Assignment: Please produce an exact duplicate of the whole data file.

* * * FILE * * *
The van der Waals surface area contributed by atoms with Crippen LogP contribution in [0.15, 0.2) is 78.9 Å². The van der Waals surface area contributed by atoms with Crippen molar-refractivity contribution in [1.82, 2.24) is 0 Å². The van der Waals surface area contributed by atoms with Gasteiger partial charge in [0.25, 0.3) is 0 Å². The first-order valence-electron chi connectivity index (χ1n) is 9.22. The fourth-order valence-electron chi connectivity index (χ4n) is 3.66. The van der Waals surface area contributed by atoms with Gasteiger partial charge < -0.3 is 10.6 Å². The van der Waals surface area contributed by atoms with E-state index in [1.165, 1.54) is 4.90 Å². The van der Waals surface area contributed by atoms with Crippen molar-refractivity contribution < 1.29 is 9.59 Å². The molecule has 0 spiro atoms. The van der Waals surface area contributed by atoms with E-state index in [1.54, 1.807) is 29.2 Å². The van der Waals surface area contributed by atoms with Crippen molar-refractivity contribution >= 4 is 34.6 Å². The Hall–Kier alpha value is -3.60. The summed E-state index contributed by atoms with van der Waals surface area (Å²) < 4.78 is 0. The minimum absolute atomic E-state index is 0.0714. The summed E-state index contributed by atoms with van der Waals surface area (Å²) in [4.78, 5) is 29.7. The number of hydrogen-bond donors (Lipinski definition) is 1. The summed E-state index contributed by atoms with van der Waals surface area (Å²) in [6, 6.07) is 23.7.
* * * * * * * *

The van der Waals surface area contributed by atoms with Crippen LogP contribution in [0.15, 0.2) is 78.9 Å². The van der Waals surface area contributed by atoms with Crippen molar-refractivity contribution in [1.82, 2.24) is 0 Å². The van der Waals surface area contributed by atoms with Gasteiger partial charge in [0.25, 0.3) is 0 Å². The first-order valence-electron chi connectivity index (χ1n) is 9.22. The fourth-order valence-electron chi connectivity index (χ4n) is 3.66. The van der Waals surface area contributed by atoms with Gasteiger partial charge < -0.3 is 10.6 Å². The van der Waals surface area contributed by atoms with E-state index in [1.165, 1.54) is 4.90 Å². The van der Waals surface area contributed by atoms with Crippen molar-refractivity contribution < 1.29 is 9.59 Å². The molecule has 0 spiro atoms. The van der Waals surface area contributed by atoms with E-state index in [1.54, 1.807) is 29.2 Å². The van der Waals surface area contributed by atoms with Crippen molar-refractivity contribution >= 4 is 34.6 Å². The Hall–Kier alpha value is -3.60. The summed E-state index contributed by atoms with van der Waals surface area (Å²) < 4.78 is 0. The minimum absolute atomic E-state index is 0.0714. The summed E-state index contributed by atoms with van der Waals surface area (Å²) in [4.78, 5) is 29.7. The number of hydrogen-bond donors (Lipinski definition) is 1. The summed E-state index contributed by atoms with van der Waals surface area (Å²) in [6, 6.07) is 23.7.